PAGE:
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Gro Brundtland

So, here is a reality of our days – many people suffer from electromagnetic radiation (over)exposure, mostly due to mobile communication systems, and some of them suffer severely. The prediction of scientists that we all will become electrosensitive is rather plausible, as for me. By the way, do you know something about the power of prediction? Yes, exactly, especially if the authorities and regulatory bodies do nothing to reverse the prediction.

A special extremely important issue is how to live with electrosensitivity. And it’s a topic for special post. But just now my practical tip is: try to avoid as much as possible unnecessary electromagnetic overexposure, which actually means try not to become electrosensitive as long as possible. Some tips on how to handle your cell phone safely see in my free eBook.

Be wise and healthy.

References:
1. Johansson O. Electrohypersensitivity: state-of-the-art of a functional impairment. Electromagn Biol Med, 2006. 25(4): 245-258.
2. Santini R., Santini P., Danze J.M., et al. Study of the health of people living in the vicinity of mobile phone base stations: 1. Influences of distance and sex. Pathol Biol, 2002. 50: 369-373.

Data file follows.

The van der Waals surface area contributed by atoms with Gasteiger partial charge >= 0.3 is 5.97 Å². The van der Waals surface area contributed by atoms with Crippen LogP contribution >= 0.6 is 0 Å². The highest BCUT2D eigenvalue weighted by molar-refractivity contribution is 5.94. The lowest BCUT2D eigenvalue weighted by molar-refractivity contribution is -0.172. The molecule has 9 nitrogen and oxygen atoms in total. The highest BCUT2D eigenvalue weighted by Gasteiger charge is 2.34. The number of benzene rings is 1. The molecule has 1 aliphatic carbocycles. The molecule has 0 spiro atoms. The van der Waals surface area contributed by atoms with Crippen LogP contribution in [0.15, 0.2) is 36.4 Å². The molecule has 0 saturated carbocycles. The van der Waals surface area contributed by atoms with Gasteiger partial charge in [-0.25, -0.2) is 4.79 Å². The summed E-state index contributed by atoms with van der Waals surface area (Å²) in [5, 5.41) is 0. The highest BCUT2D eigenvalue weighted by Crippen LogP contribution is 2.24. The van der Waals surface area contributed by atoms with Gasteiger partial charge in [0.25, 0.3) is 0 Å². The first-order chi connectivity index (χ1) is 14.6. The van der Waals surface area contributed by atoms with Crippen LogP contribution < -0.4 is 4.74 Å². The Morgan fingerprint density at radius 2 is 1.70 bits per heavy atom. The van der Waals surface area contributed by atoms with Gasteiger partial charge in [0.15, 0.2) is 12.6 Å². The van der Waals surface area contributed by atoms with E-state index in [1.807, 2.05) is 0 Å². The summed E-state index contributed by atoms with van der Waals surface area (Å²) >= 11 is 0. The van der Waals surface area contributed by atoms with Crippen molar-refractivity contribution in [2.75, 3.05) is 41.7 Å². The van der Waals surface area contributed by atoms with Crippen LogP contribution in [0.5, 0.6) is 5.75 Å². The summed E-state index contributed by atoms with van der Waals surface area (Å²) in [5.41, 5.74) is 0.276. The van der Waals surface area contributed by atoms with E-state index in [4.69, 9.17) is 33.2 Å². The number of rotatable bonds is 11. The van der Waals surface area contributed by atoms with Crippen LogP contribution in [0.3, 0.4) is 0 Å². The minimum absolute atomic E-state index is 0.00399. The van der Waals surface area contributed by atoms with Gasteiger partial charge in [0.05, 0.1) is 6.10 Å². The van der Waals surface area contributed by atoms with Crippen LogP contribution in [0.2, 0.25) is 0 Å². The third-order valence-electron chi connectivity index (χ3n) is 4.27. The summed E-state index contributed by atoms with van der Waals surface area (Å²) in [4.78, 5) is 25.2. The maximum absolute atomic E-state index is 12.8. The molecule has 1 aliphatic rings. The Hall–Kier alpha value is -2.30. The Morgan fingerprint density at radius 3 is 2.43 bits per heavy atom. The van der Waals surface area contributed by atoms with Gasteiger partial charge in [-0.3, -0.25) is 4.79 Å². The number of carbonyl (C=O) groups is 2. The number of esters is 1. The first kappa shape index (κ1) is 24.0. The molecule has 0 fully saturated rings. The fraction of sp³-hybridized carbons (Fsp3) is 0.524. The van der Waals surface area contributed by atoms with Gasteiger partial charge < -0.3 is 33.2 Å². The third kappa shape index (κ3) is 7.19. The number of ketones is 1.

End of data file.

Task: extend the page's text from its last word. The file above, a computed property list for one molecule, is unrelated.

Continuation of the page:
3. Buchner K., Eger H. [Changes of Clinically Important Neurotransmitters under the Influence of Modulated RF Fields—A Long-term Study under Real-life Conditions]. Umwelt -Medizin-Gesellschaft 2011. 24(1): 44-57.
4. Hallberg O., Oberfeld G. Letter to the editor: will we all become electrosensitive? Electromagn Biol Med, 2006. 25(3): 189-191.
5. Yakymenko I., Sidorik E., Tsybulin O., Chekhun V. Potential risks of microwaves from mobile phones for youth health. Environment and Health, 2011. 56(1): 48-51.
6. Yakymenko I., Mor O., Tsybulin O., et al. Subjective symptoms in young cell phone users in Ukraine. Environment and Health, 2015(2): 40-43.
7. Szyjkowska A., Gadzicka E., Szymczak W., Bortkiewicz A. The risk of subjective symptoms in mobile phone users in Poland–an epidemiological study. International journal of occupational medicine and environmental health, 2014. 27(2): 293-303.